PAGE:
TechTips: Here's -why- a database file can become "corrupt"

TechTips: Here's -why- a database file can become "corrupt"

Post by Sundial Service » Sun, 31 Dec 1899 09:00:00



Actually there are several possible "whys," and it really does not
matter too much what kind of desktop/small-biz database it is:

{1} DATA DID NOT ACTUALLY GET WRITTEN TO THE DISK:
There may be a delay of a second or more between the time that a
workstation initiates a write to the disk, and the time the little red
light on the disk-drive unit finally goes out.  This delay is caused by
buffering, network transmission time, waiting-lines, and simple
overhead.  If power fails during this time, or a computer is reset
before it gets to initiate the disk-write, the operation might not be
completed.

{2} "STALE" DATA OR TIMING PROBLEMS (OPERATING-SYSTEM ERRORS):
When many computers and many wires are involved in anything, there is
the possibility of a timing problem, such as in the latter part of this
sentence, where just two got words mixed up and put in wrong the order
and a mistake thereby occurred.  If that happens to your shared database
file, then the changes made by computer #1 might get un-made, or worse,
by another update made by computer #2.  Windows NT and Windows 9x are
known to have had some glitches of this type due to problems with
VREDIR.VXD (on the workstation) and opportunistic locking (on the
server).  The support site at http://www.corel.com/products/paradox has
a really good knowledge-base.  Key on "VREDIR" and "opportunistic
locking."

{3} UN-DIAGNOSED NETWORK PROBLEMS:
Local-area networks are really robust ... the wiring is usually well-run
... but network cards sometimes misbehave, and when they do they can
flood PINGPINPINGPING!!! the PINGPING!! network with PINGPINGPING!! so
much PING! information PINGPING! that while the PING!PING!PING!! message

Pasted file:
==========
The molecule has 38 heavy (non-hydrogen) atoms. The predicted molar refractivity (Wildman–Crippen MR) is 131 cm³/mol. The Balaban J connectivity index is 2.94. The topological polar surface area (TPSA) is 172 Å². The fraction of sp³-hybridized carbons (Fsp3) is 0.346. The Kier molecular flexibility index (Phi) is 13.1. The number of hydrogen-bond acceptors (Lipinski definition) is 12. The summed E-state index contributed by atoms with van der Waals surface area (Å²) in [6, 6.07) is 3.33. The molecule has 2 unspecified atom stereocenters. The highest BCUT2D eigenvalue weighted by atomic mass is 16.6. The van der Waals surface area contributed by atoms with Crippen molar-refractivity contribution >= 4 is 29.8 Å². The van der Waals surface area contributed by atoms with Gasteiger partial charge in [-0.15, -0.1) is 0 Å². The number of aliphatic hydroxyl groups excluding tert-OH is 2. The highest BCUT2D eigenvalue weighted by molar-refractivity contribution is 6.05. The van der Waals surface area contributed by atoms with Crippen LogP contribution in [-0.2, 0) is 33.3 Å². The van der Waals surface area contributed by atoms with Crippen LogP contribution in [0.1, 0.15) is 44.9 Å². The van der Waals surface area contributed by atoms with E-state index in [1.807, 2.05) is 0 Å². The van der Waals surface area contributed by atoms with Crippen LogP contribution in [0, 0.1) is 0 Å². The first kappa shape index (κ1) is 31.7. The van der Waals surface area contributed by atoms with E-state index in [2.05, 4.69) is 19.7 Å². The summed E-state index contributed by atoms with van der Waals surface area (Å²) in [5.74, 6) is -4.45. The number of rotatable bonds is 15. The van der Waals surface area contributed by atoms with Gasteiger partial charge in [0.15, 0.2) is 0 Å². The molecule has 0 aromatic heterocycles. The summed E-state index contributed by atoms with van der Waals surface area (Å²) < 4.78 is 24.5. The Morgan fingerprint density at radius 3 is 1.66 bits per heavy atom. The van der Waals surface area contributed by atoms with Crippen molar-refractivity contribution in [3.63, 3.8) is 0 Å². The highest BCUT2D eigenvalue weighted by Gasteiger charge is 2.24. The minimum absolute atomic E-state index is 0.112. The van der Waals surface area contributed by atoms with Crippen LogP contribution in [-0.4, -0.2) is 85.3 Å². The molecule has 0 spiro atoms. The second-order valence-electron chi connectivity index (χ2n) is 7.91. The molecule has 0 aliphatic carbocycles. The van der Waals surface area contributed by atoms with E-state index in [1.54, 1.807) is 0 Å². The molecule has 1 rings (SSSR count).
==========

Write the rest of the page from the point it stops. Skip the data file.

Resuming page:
does get PING!! through -- it PINGPING!! takes a PING! lot longer than
it PINGPING! should.  :-)  Network problems are impossible to diagnose
without the right testing equipment, but any good network installation
company can quickly "sniff" the network and let you know if you've got
any questionable cable (oops, the printer-stand was crushing it!) or a
malfunctioning PINGPINGPINGPINGPING! card.

{4} "SCANDISK FOUND PROBLEMS ON THIS DRIVE AND FIXED THEM ALL."
When a file is "open" when a problem occurs, the file-system structures
that allow DOS or NT to manage the files might not be correct.  ScanDisk
can "fix" these structures .. but loss of data can occur.  A file can
even be split in half or into several pieces; only one of which survives
under the original name.  The remaining fragments wind up as
FILEnnnn.CHK files in the C:\ (or whatever) directory ... AND SCANDISK
DOES NOT TELL YOU ABOUT THEM unless you =un-select= the option
"Automatically Fix Errors."  You -need- to turn this option off because
you -need- to know exactly what files are affected!

{5} RESTORE FROM INCOMPLETE OR OUT-OF-SYNC BACKUPS:
A database consists of an entire collection of files.  All must be
backed-up and restored as one unit, together.  This imposes special
requirements on backup-software, which normally backs up only files that
have changed, and skips files it cannot open.  This can produce
"backups" that aren't really usable.  Restoring from them can introduce
a hornet's nest of problems.

{6} MIXTURE OF WINDOWS, BDE/IDAPI SOFTWARE LEVELS, 16/32-BIT CODE:
Adopt a -single- and fairly-current standard software-level for all of
your Windows installations.  (It's okay to run Win9x and WinNT but you
should not run several different levels of either one at the same time.)
The same goes for Borland Database Engine (BDE).  Everyone should be
using the same software version.  {In Paradox, choose 'Help..About' and
then press 'I' .. I think that's the letter .. to see the BDE ("Lego")
version.}  It is also advisable not to mix 16-bit Paradox and 32-bit
Paradox on the same network at the same time.  Since everyone is sharing
the files... it's a "weakest link" situation.

Although our company does sell what we think is the world's best Paradox
table-repair and table-maintenance tool ... you should not find that you
have to run it frequently.  Paradox databases should be extremely
reliable.  If they are not .. LOOK for the underlying "pathology" of the
problem, and correct it.  

You will not completely eliminate database problems -- that's why we
think it's a terrific idea to have our product on-hand ahead of time.
However, you should NOT experience them regularly or routinely.  If you
do, SOMETHING is wrong, FIND out why.

------------------------------------------------------------------
Sundial Services :: Scottsdale, AZ (USA) :: (480) 946-8259

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